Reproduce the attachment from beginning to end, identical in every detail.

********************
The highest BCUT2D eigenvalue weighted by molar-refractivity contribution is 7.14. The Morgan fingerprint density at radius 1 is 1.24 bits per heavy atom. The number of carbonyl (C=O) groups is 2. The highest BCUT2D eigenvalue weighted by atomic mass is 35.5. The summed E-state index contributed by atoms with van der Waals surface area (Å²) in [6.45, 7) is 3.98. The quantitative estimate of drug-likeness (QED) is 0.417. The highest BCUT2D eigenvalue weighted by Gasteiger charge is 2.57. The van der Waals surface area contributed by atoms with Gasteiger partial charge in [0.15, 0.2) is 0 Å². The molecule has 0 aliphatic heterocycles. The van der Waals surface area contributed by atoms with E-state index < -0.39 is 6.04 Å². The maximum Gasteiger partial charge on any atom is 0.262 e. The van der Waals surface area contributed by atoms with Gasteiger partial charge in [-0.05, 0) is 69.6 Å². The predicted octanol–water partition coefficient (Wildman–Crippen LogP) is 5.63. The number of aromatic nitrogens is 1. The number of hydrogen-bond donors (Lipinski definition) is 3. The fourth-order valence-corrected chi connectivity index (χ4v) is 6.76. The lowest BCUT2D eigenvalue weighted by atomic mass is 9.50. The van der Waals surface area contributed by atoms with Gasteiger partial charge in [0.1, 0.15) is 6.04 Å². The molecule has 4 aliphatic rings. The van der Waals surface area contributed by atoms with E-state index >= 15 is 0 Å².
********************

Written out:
The highest BCUT2D eigenvalue weighted by molar-refractivity contribution is 7.14. The Morgan fingerprint density at radius 1 is 1.24 bits per heavy atom. The number of carbonyl (C=O) groups is 2. The highest BCUT2D eigenvalue weighted by atomic mass is 35.5. The summed E-state index contributed by atoms with van der Waals surface area (Å²) in [6.45, 7) is 3.98. The quantitative estimate of drug-likeness (QED) is 0.417. The highest BCUT2D eigenvalue weighted by Gasteiger charge is 2.57. The van der Waals surface area contributed by atoms with Gasteiger partial charge in [0.15, 0.2) is 0 Å². The molecule has 0 aliphatic heterocycles. The van der Waals surface area contributed by atoms with E-state index < -0.39 is 6.04 Å². The maximum Gasteiger partial charge on any atom is 0.262 e. The van der Waals surface area contributed by atoms with Gasteiger partial charge in [-0.05, 0) is 69.6 Å². The predicted octanol–water partition coefficient (Wildman–Crippen LogP) is 5.63. The number of aromatic nitrogens is 1. The number of hydrogen-bond donors (Lipinski definition) is 3. The fourth-order valence-corrected chi connectivity index (χ4v) is 6.76. The lowest BCUT2D eigenvalue weighted by atomic mass is 9.50. The van der Waals surface area contributed by atoms with Gasteiger partial charge in [0.1, 0.15) is 6.04 Å². The molecule has 4 aliphatic rings. The van der Waals surface area contributed by atoms with E-state index >= 15 is 0 Å².